Weather will cool slightly through the end of the week
The weather will cool slightly through the end of the week., but highs are still expected to be slightly above normal for this year. (Bizuayehu Tesfaye/Las Vegas Review-Journal) @bizutesfaye
Mayor announces new public-private partnership
Mayor Carolyn Goodman announced the creation of the Mayor’s Fund for Las Vegas LIFE, a public-private partnership that will allocate money to the city’s neediest.
Fremont9 opens downtown
Fremont9 apartment complex has opened in downtown Las Vegas. (Marcus Villagran/Las Vegas Review-Journal) @marcusvillagran
Fall fairytale gets cozy at Bellagio Conservatory
Bellagio Conservatory introduces its fall-themed garden titled "Falling Asleep." (Marcus Villagran/Las Vegas Review-Journal) @marcusvillagran
What the house that Ted Binion died in looks like today
Casino heir Ted Binion died in this Las Vegas home in 1998. Current home owner Jane Popple spent over $600,000 to restore and modernize the home. (Marcus Villagran/Las Vegas Review-Journal) @marcusvillagran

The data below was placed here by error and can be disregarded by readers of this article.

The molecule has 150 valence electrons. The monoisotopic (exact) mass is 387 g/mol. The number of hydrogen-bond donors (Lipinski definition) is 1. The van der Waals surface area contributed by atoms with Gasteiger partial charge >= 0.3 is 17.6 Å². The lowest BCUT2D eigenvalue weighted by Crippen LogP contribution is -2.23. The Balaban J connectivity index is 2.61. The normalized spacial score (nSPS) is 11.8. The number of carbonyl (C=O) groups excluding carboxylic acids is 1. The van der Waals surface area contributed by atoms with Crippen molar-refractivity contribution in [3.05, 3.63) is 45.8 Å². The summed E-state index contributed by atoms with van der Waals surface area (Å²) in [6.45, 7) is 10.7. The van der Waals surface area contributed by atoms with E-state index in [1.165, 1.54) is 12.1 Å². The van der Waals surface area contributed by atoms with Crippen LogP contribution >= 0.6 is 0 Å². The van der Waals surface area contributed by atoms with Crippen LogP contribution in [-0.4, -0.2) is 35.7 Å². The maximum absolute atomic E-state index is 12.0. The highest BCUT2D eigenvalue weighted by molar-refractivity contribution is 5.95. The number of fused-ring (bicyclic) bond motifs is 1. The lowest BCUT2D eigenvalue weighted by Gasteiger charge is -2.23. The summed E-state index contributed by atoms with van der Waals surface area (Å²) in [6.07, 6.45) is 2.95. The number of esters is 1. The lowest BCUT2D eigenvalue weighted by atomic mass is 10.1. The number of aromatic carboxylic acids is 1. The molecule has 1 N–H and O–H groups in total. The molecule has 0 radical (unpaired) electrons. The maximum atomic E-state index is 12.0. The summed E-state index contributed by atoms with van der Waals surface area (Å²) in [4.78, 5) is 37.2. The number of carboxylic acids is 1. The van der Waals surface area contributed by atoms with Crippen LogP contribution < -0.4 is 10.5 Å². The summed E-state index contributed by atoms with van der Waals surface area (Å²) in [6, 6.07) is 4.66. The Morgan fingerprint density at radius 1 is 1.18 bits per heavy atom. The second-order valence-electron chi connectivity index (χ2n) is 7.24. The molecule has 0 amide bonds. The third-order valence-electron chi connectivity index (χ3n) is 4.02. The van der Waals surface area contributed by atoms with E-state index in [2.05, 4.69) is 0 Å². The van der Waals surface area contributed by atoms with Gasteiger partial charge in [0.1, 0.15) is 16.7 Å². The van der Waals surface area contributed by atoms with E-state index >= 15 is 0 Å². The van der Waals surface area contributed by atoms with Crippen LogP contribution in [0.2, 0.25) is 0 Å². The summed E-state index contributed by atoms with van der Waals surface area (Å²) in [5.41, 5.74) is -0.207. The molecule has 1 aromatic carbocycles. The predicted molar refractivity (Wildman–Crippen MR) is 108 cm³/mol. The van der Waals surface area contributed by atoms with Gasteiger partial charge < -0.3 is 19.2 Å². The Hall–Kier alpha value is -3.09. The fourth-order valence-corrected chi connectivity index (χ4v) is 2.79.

Rescue Mission employees terminated
Don James, a former employee for the Las Vegas Rescue Mission, talks about the day his team was terminated. (Erik Verduzco/Las Vegas Review-Journal)
Raiders Cupcakes at Freed's Bakery
Freed's Bakery will have Raiders-themed cupcakes available in store and for order during football season. (Marcus Villagran/Las Vegas Review-Journal) @marcusvillagran
51s fans say goodbye to Cashman Field
Las Vegas 51s fans said goodbye to Cashman Field in Las Vegas, Monday September, 3, 2018. (Marcus Villagran/Las Vegas Review-Journal) @marcusvillagran
51s owner Don Logan's last weekend at Cashman Field
Don Logan, owner of the Las Vegas 51s, gives a tour of Cashman Field before the team's final weekend using the field. (Marcus Villagran/Las Vegas Review-Journal) @marcusvillagran
TOP NEWS
News Headlines
Add Event
Home Front Page Footer Listing
Circular
You May Like

You May Like